One oversight which is often recognized when talking about Rosetta Stone is the focus on pronunciation and lack of insight into grammar which can make it feel a little unbalanced, especially if approaching a language from a grammatical perspective helps you learn.

Duolingo however, will give you a slightly more well-rounded approach to learning the language, however, the approach used by the app will usually not end in you being fluent and is more focused on slowly picking up on foundational and conversational language skills.

When you start learning a new language on Duolingo the whole course for that language will be laid out for you, and while you will not be able to skip lessons to make quicker progress, you will be able to see all of the classes and exercises you will eventually be able to access.

Throughout a Duolingo course you will eventually be able to access lessons which cover both grammar and vocabulary, and there will also be hints and tips in between to help further consolidate your skills.

The exact number of modules you will have in a module in Duolingo tends to vary, but each of the units will have 5 different levels until you reach the mastery level.

Each of the levels in Duolingo has somewhere between 4 and 6 lessons usually. Because of this Duolingo gives you plenty of material to cover, and you will not run out of reasons to log in quickly.

One of the ways which Duolingo helps you remember what is being taught is through the repetition present, so certain phrases will become natural to you.

For example, you will hear certain words or phrases quite often and you will need to repeat them back to ensure correct pronunciation, doing activities like this helps the language feel more natural.

Something which is quite common in some language apps, but is especially prevalent in Duolingo is the gamification features which are used to make using the app feel more engaging.

Rosetta Stone Vs Duolingo (2)

If you are unaware of how gamification effects services like Duolingo, you will see it in apps including achievements, or sub-goals to make using the app feel more like a game, and feel more fun instead of feeling like a chore.

These elements of the design are why so many people choose to log into Duolingo daily.

To summarize some of the gamified features in Duolingo, you can see;

  • The daily streak, which will be broken if you do not do a lesson on Duolingo every day, by having this it encourages you to keep logging in and partaking to ensure you do not lose and extended streak.
  • There are achievements which are used to motivate you to reach certain foals, some popular examples are having a 365 day streak, or being able to understand 2000 different words in your course.
  • A very gamified element of Duolingo is the service featuring experience which you will gain once a lesson has been completed. To further help this contributes towards incentivization, you will get experience goals every month to give you something to work towards.
  • There are also leagues present in Duolingo, which are also referred to as gem ranks, which are competitive and range from the bronze to the diamond rank. If you are able to get enough experience to get yourself in the top 10 of your league, you are likely to move up a league, but if you are in the bottom 5, you are likely to get demoted.

Forums And Online Communities

Something which makes a service a more appealing choice, especially with technology, are the resources and support which is present surrounding the service.

The Rosetta Stone website features some resources where you are able to get support with using the service, unfortunately there is no forum which can make getting answers to specific qualms more simple.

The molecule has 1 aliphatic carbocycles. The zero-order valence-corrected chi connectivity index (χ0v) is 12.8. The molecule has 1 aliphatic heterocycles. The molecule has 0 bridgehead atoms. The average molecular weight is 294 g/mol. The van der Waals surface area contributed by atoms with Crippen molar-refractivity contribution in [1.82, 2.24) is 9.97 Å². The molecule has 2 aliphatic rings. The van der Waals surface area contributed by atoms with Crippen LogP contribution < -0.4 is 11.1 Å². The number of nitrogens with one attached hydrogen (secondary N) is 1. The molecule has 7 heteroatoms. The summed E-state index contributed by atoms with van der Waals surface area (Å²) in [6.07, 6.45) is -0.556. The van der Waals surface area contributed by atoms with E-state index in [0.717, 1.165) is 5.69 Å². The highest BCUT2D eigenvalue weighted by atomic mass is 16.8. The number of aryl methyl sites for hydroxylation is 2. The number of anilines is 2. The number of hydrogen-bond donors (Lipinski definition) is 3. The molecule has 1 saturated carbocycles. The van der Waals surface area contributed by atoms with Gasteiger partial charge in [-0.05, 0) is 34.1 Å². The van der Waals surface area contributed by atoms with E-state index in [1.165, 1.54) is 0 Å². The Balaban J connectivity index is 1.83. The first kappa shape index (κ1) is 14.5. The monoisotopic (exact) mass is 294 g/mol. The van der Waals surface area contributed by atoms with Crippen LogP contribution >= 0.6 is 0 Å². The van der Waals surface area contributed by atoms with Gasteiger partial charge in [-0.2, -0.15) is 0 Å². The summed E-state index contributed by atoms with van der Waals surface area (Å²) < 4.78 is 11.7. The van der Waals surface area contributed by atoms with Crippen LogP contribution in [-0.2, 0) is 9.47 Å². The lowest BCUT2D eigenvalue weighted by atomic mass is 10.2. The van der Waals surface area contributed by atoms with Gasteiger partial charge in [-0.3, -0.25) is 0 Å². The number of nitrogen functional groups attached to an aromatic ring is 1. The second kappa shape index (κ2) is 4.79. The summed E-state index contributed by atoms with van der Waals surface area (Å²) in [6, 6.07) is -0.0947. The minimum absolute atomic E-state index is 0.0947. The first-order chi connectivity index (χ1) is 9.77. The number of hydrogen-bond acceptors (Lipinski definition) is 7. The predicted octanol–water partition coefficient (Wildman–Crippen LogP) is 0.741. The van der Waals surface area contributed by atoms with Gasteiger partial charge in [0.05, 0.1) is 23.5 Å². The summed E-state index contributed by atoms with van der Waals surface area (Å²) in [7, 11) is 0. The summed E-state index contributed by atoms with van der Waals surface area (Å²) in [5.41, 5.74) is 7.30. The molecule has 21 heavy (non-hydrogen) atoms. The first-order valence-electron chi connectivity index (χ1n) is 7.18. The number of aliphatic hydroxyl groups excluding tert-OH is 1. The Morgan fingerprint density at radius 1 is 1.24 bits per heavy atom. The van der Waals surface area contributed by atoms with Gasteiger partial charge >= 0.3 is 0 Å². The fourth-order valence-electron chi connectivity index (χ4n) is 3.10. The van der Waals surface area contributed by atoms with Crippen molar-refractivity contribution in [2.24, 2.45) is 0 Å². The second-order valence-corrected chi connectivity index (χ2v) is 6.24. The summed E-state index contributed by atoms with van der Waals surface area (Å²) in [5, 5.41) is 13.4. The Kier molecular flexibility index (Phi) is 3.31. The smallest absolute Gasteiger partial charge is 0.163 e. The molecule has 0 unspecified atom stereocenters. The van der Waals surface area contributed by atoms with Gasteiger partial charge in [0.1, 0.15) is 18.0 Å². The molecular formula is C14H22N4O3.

In place of this, there is an official blog for Rosetta Stone which can help you with getting answers to any specific questions.

You are able to easily get any answers to questions about the language you are learning specifically. There is also an official Rosetta Stone FAQ as well as a support page.

For Duolingo, there is a ton of data about learning languages on the service available, and there used to be a lot of forums to help learning with Duolingo.

Unfortunately, these forums were are erased in early 2022 making the service a little less appealing. In spite of this there are a few community features built into the Duolingo app.

An example of this is being able to add friends and watch their progress in leagues and look at their weekly progression.

This leads to a sense of camaraderie being built between friends using Duolingo which is an appealing aspect to using the app.

While there are no official forums, you can also use the Reddit page r/duolingo if you want to ask specific questions, but this is unofficial.

Rosetta Stone


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Pricing Options

Due to Rosetta Stone being around for a while, we can understand why it is quite pricey, but it does not make it sting any less.

You can pay every 3 months at $11.99 monthly, or yearly at a $7.99 monthly rate. If you know you want lifetime access, you can get this for $179.

While you can experience a lot of Duolingo for free, it is worth getting the premium if you have gotten a lot of use out of the free version.

The best option for this is the years plan for around $7 monthly, but this is by no means a necessity.

Which Is Best For You

While both of these services are attractive options, it is unlikely that you will be able to become fluent in any language through just using Duolingo or Rosetta Stone, and if you want to become fluent in a language, you will need to immerse yourself into an environment where you are frequently speaking in the language.

But, if you want to have a more fun experience, you will likely get this from Duolingo due to all the gamified features.

For Rosetta Stone, this will help you slightly more with getting serious with the language, but the price is very off-putting for some people.